Equally, we have seen the true professionals look the impossible in the eye, get down to business, and pull off the seemingly impossible. Consider Australian tennis player Ash Barty’s recent win in the Australian Open, when she was down in the second set of her final match 1 game to 5. All while saddled with the fervent hopes of a country desperate for a home-grown champion after a 44-year drought. When asked, after she methodically closed the gap and won the second set in a tie-break, how she did it, Ash didn’t really bat an eye. Here’s a paraphrase of her response: It was a tough match, and I knew I had to take it up a notch and play more aggressively to overcome the deficit I was in. So that’s what I did. Understatement of the year. :)
Thinking back to my own recent journey of grief, acceptance, and a back injury that had plenty of pain stories to tell, I can now see how hard I fought against reality (Dad, don’t you dare die until I get back home to see you!), and how powerful it was when I was able to surrender to the realities of decline, injury, and even death. The phrase “powerful serenity” comes to mind. At the same time, the wisdom was so damned fleeting. It is a practice, this surrender stuff. A practice I invite you to try on in the interest of an easier life and more frictionless performance.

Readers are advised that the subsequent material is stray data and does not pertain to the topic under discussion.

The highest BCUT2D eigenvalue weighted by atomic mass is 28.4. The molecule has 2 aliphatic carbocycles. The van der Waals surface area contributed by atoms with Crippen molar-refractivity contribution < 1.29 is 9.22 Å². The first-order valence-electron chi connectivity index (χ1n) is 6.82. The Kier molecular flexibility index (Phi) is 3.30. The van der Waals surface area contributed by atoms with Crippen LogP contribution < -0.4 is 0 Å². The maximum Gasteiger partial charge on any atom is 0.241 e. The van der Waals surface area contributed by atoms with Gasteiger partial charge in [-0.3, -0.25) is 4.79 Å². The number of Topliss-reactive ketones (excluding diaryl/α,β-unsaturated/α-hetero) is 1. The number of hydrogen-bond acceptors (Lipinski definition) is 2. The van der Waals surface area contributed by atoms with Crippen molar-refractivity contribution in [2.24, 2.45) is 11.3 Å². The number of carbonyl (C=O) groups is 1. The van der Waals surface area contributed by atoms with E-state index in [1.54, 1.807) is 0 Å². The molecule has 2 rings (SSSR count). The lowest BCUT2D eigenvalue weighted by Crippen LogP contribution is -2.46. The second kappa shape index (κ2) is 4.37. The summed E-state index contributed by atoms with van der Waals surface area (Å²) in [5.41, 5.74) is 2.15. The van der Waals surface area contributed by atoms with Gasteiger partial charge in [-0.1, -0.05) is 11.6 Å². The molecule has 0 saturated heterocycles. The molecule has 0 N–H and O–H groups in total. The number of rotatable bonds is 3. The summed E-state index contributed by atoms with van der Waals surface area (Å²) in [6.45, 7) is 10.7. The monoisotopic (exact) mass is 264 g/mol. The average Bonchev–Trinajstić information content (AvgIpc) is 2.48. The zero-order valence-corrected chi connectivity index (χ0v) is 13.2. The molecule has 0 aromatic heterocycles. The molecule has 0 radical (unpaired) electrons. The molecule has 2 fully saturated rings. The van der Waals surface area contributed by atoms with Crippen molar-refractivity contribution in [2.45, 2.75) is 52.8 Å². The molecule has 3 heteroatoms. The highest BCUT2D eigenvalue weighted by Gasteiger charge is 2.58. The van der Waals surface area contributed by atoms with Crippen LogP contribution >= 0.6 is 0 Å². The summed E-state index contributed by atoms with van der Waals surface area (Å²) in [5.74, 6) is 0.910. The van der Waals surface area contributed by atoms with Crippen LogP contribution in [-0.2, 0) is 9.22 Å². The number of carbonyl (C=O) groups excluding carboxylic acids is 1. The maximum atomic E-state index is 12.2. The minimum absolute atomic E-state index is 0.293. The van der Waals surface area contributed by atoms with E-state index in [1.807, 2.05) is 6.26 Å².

As always, I’m interested in what you think! And if you need help surrendering to realities in your own life, I can help.
In case you missed my main message :), I believe that high performance shouldn't hurt people. I provide individual and group coaching on how to achieve the performance goals you want without hurting yourself or your people in the process. In ways that are healthier, happier, and more sustainable. If you want more information or have questions, you can reach me at email@example.com